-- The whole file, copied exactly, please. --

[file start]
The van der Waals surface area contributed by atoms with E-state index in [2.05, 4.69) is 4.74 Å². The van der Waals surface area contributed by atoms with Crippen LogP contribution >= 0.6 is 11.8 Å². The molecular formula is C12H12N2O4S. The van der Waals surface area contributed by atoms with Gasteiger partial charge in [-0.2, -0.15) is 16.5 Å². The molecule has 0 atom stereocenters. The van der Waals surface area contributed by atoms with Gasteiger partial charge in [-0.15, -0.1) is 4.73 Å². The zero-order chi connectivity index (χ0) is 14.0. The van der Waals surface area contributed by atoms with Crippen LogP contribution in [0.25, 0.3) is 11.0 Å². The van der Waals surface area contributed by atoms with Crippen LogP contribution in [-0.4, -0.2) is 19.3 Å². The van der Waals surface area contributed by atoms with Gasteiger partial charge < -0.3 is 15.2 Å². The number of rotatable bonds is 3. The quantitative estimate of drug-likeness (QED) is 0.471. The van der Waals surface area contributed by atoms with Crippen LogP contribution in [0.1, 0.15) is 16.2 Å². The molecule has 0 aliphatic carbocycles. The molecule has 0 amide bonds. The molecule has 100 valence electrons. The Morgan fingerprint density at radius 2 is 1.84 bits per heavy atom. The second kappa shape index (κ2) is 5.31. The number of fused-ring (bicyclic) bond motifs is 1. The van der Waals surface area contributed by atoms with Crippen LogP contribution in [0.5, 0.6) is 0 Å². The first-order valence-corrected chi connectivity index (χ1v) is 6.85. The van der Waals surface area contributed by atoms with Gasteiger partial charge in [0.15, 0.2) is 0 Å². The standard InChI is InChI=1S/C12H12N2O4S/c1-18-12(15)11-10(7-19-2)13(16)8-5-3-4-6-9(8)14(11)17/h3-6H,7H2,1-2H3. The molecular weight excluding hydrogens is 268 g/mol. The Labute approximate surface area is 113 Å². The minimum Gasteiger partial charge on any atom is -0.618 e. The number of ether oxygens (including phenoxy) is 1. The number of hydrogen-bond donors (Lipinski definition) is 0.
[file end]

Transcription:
The van der Waals surface area contributed by atoms with E-state index in [2.05, 4.69) is 4.74 Å². The van der Waals surface area contributed by atoms with Crippen LogP contribution >= 0.6 is 11.8 Å². The molecular formula is C12H12N2O4S. The van der Waals surface area contributed by atoms with Gasteiger partial charge in [-0.2, -0.15) is 16.5 Å². The molecule has 0 atom stereocenters. The van der Waals surface area contributed by atoms with Gasteiger partial charge in [-0.15, -0.1) is 4.73 Å². The zero-order chi connectivity index (χ0) is 14.0. The van der Waals surface area contributed by atoms with Crippen LogP contribution in [0.25, 0.3) is 11.0 Å². The van der Waals surface area contributed by atoms with Crippen LogP contribution in [-0.4, -0.2) is 19.3 Å². The van der Waals surface area contributed by atoms with Gasteiger partial charge < -0.3 is 15.2 Å². The number of rotatable bonds is 3. The quantitative estimate of drug-likeness (QED) is 0.471. The van der Waals surface area contributed by atoms with Crippen LogP contribution in [0.1, 0.15) is 16.2 Å². The molecule has 0 aliphatic carbocycles. The molecule has 0 amide bonds. The molecule has 100 valence electrons. The Morgan fingerprint density at radius 2 is 1.84 bits per heavy atom. The second kappa shape index (κ2) is 5.31. The number of fused-ring (bicyclic) bond motifs is 1. The van der Waals surface area contributed by atoms with Crippen LogP contribution in [0.5, 0.6) is 0 Å². The first-order valence-corrected chi connectivity index (χ1v) is 6.85. The van der Waals surface area contributed by atoms with Gasteiger partial charge in [0.15, 0.2) is 0 Å². The standard InChI is InChI=1S/C12H12N2O4S/c1-18-12(15)11-10(7-19-2)13(16)8-5-3-4-6-9(8)14(11)17/h3-6H,7H2,1-2H3. The molecular weight excluding hydrogens is 268 g/mol. The Labute approximate surface area is 113 Å². The minimum Gasteiger partial charge on any atom is -0.618 e. The number of ether oxygens (including phenoxy) is 1. The number of hydrogen-bond donors (Lipinski definition) is 0.